The Hancock-Henderson Quill, Inc.

First State Bank Celebrates 30 Years of "Ag Strategies"

A Delightful Evening For Farm Families

by Dessa Rodeffer, Quill Publisher-Owner

The first thing you notice at every "Ag Strategies" dinner is all the bank staff lined up at the front door in their fresh looking "First State Bank" shirts with a friendly handshake and a welcome, the minute you step in the door.

And then the friendly ladies of First State at the receptionist tables asking for you to sign-up for a door prize, and later handing you a gift.

The third year at the winery in Carthage offers a much roomier and airy venue with many buffet lines allowing almost everyone to be served within a short time.

"First State Bank" had at least a decade of photos from past "Ag Strategies" events rotating over a big screen while people visited and enjoyed the roast beef-ham dinner catered by the winery.

A First State marketing display explained the offerings at the bank. Master of Ceremonies Andrew J. Bastert "Andy" is First State's Western Illinois Regional President. Andy invited everyone to come to an upcoming Crop Insurance meeting. He also explained that "First State Bank" was 90% loaned out.

"It means we are challenged to ramp up deposits so we can loan more." Bastert said, the loan/deposit ratio is what makes a community bank.

After the business of banking, Bastert began the program with a sentimental poem called "The Farmer" which reminded him of his father.

He showed a video that was aired by the late conservative radio broadcaster Paul Harvey that has probably been heard before by those in attendance, but, "it bares repeating from time to time" he said.

"God Made a Farmer."

This decades-old speech from Harvey who passed away in 2009 became a major topic of chatter when it was condensed and delivered as the audio backdrop for a Ram Trucks ad during the second half of the Super Bowl Sunday.

Here's the text of his speech, made newly famous during the Super Bowl:

"God Made a Farmer."

And on the 8th day, God looked down on his planned paradise and said, "I need a caretaker."

So God made a farmer.

God said, "I need somebody willing to get up before dawn, milk cows, work all day in the fields, milk cows again, eat supper and then go to town and stay past midnight at a meeting of the school board."

So God made a farmer.

"I need somebody with arms strong enough to rustle a calf and yet gentle enough to deliver his own grandchild. Somebody to call hogs, tame cantankerous machinery, come home hungry, have to wait lunch until his wife's done feeding visiting ladies and tell the ladies to be sure and come back real soon -- and mean it."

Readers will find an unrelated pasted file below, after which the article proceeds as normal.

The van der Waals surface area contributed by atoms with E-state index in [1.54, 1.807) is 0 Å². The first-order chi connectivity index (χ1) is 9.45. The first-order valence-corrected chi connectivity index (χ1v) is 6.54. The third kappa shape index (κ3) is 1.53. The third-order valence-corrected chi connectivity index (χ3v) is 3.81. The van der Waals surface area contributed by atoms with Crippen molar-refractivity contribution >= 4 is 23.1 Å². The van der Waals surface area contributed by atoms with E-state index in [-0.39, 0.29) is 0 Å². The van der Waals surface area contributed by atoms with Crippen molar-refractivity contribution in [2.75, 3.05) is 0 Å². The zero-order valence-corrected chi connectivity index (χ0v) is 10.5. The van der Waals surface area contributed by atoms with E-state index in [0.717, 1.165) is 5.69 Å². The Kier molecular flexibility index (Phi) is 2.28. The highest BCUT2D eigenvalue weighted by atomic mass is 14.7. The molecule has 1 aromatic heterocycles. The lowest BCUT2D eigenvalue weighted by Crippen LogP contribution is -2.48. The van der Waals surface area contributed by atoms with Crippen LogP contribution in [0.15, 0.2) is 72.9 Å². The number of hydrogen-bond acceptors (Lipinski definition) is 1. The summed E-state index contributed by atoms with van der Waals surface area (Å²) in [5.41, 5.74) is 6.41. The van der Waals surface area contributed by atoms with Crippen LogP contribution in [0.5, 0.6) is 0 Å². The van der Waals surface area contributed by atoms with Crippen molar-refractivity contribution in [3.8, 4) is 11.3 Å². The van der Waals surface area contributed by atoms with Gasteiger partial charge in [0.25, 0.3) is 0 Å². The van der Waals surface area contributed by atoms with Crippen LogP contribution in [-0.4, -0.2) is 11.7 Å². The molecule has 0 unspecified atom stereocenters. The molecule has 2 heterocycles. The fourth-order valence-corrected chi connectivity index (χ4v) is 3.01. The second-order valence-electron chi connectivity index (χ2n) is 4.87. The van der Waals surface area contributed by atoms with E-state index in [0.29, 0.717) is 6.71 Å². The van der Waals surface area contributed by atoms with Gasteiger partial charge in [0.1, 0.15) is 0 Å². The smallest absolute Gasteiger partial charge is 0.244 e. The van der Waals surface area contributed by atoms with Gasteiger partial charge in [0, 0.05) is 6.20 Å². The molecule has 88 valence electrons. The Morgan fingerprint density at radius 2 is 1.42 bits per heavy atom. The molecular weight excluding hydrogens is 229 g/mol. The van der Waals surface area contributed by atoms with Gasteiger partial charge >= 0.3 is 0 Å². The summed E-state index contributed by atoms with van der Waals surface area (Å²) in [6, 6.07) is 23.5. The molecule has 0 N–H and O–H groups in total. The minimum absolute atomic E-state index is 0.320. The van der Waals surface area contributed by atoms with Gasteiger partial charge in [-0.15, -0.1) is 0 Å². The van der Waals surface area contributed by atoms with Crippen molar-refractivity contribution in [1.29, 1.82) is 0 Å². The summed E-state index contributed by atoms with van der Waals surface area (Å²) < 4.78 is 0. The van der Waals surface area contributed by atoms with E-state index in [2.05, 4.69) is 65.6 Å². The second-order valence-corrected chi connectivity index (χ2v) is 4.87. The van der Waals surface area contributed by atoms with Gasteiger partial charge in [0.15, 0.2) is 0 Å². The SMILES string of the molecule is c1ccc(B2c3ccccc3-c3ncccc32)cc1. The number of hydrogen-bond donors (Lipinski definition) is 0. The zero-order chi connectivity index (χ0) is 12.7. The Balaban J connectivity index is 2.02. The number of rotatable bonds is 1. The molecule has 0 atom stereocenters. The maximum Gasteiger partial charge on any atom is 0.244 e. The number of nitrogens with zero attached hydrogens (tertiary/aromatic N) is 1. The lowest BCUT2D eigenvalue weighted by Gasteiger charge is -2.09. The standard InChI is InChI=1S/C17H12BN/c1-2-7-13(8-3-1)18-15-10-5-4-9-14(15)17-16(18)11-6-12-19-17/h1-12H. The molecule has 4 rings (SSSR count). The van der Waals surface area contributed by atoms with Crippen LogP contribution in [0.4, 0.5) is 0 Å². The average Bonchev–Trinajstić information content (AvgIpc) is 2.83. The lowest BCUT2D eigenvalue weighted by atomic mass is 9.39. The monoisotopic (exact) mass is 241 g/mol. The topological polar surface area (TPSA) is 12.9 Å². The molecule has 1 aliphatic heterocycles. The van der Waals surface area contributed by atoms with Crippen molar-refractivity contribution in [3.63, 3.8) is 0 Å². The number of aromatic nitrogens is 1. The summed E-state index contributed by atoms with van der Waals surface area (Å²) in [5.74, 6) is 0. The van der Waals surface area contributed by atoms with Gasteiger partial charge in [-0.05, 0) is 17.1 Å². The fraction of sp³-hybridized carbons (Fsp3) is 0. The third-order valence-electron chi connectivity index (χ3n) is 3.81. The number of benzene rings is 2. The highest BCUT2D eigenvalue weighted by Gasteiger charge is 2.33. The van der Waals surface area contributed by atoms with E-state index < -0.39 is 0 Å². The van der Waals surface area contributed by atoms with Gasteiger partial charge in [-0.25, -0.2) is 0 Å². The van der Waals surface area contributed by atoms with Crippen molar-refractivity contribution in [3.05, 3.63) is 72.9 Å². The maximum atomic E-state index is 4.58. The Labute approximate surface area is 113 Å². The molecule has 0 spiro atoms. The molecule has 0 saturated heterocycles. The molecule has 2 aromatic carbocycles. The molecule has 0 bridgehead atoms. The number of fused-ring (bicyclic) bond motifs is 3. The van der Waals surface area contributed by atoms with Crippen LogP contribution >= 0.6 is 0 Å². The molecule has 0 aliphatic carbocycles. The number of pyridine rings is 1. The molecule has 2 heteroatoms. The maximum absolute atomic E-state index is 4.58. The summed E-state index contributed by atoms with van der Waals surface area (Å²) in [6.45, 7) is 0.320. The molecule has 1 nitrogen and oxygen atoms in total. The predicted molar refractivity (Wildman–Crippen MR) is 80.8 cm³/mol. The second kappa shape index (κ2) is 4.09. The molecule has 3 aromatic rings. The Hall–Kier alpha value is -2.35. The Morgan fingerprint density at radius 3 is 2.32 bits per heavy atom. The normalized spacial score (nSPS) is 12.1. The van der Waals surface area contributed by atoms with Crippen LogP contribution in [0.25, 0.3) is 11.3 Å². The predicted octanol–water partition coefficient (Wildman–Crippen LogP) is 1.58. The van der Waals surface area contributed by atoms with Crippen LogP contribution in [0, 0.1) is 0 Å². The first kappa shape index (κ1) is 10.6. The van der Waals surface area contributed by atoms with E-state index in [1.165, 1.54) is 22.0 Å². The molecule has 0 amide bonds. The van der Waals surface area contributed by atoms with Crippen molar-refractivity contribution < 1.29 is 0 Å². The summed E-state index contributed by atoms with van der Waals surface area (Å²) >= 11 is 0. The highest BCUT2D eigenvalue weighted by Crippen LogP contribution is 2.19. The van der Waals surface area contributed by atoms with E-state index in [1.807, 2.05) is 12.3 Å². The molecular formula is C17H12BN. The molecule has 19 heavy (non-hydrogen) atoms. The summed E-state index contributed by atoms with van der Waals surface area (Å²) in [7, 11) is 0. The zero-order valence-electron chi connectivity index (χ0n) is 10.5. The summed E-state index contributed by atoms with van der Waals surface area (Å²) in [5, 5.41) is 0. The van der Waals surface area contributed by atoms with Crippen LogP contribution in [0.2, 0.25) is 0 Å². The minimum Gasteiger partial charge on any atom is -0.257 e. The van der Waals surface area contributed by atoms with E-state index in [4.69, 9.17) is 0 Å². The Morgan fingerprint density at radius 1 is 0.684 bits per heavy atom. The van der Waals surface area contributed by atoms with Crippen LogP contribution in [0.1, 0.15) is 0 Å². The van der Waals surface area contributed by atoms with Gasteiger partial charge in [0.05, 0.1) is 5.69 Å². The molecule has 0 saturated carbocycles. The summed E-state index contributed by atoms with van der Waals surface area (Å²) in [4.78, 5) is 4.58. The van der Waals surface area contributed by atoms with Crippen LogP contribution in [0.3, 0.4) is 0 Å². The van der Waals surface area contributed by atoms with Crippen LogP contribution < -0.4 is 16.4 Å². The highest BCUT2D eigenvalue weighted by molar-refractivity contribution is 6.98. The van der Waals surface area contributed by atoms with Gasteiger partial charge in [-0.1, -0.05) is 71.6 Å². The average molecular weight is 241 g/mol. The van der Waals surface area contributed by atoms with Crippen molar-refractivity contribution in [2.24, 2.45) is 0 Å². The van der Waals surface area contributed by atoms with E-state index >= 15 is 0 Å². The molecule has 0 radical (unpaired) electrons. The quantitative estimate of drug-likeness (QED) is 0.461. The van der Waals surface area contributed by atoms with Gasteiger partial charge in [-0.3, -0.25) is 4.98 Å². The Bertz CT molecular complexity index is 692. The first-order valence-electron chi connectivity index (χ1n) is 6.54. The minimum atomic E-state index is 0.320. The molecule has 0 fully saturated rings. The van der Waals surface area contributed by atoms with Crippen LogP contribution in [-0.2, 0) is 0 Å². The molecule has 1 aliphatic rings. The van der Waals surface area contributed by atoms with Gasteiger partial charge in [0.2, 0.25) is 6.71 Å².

So God made a farmer.

God said, "I need somebody willing to sit up all night with a newborn colt. And watch it die. Then dry his eyes and say, 'Maybe next year.' I need somebody who can shape an ax handle from a persimmon sprout, shoe a horse with a hunk of car tire, who can make harness out of haywire, feed sacks and shoe scraps. And who, planting time and harvest season, will finish his forty-hour week by Tuesday noon, then, pain'n from 'tractor back,' put in another seventy-two hours."

So God made a farmer.

God had to have somebody willing to ride the ruts at double speed to get the hay in ahead of the rain clouds and yet stop in mid-field and race to help when he sees the first smoke from a neighbor's place.

So God made a farmer.

God said, "I need somebody strong enough to clear trees and heave bails, yet gentle enough to tame lambs and wean pigs and tend the pink-combed pullets, who will stop his mower for an hour to splint the broken leg of a meadow lark. It had to be somebody who'd plow deep and straight and not cut corners. Somebody to seed, weed, feed, breed and rake and disc and plow and plant and tie the fleece and strain the milk and replenish the self-feeder and finish a hard week's work with a five-mile drive to church.

"Somebody who'd bale a family together with the soft strong bonds of sharing, who would laugh and then sigh, and then reply, with smiling eyes, when his son says he wants to spend his life 'doing what dad does.'"

So God made a farmer.

The Farmer

The king may rule o'er land and sea,

The lord may live right royally,

The soldier ride in pomp and pride,

The sailor roam o'er ocean wide;

But this or that, whate'er befall,

The farmer he must feed them all.

The writer thinks, the poet sings,

The craftsmen fashion wondrous things,

The doctor heals, the lawyer pleads,

The miner follows the precious leads;

But this or that, whate'er befall,

The farmer he must feed them all.

The merchant he may buy and sell,

The teacher do his duty well;

But men may toil through busy days,

Or men may stroll through pleasant ways;

From king to beggar, whate'er befall,

The farmer he must feed them all.

The farmer's trade is one of worth;

He's partner with the sky and earth,

He's partner with the sun and rain,

And no man loses for his gain;

And men may rise, or men may fall,

But the farmer he must feed them all.

God bless the man who sows the wheat,

Who finds us milk and fruit and meat;

May his purse be heavy, his heart be light,

His cattle and corn and all go right;

God bless the seeds his hands let fall,

For the farmer he must feed us all.

-Amelia E. Barr

After Bob Rhea listed the top ten ag strategies, which were listed in last week's Quill, he introduced feature speaker Orion Samuelson, acclaimed "Voice of Agriculture".

His speech was entitled: "You Can't Dream Big Enough" and focused on his new book to the youth about the value of farming and an agriculture education.

Speaker Bob Rhea-tax expert and consultant, with Andy Bastert (center) First State Bank MC, and feature speaker Orion Samuelson, for the special 30th Anniversary of the event.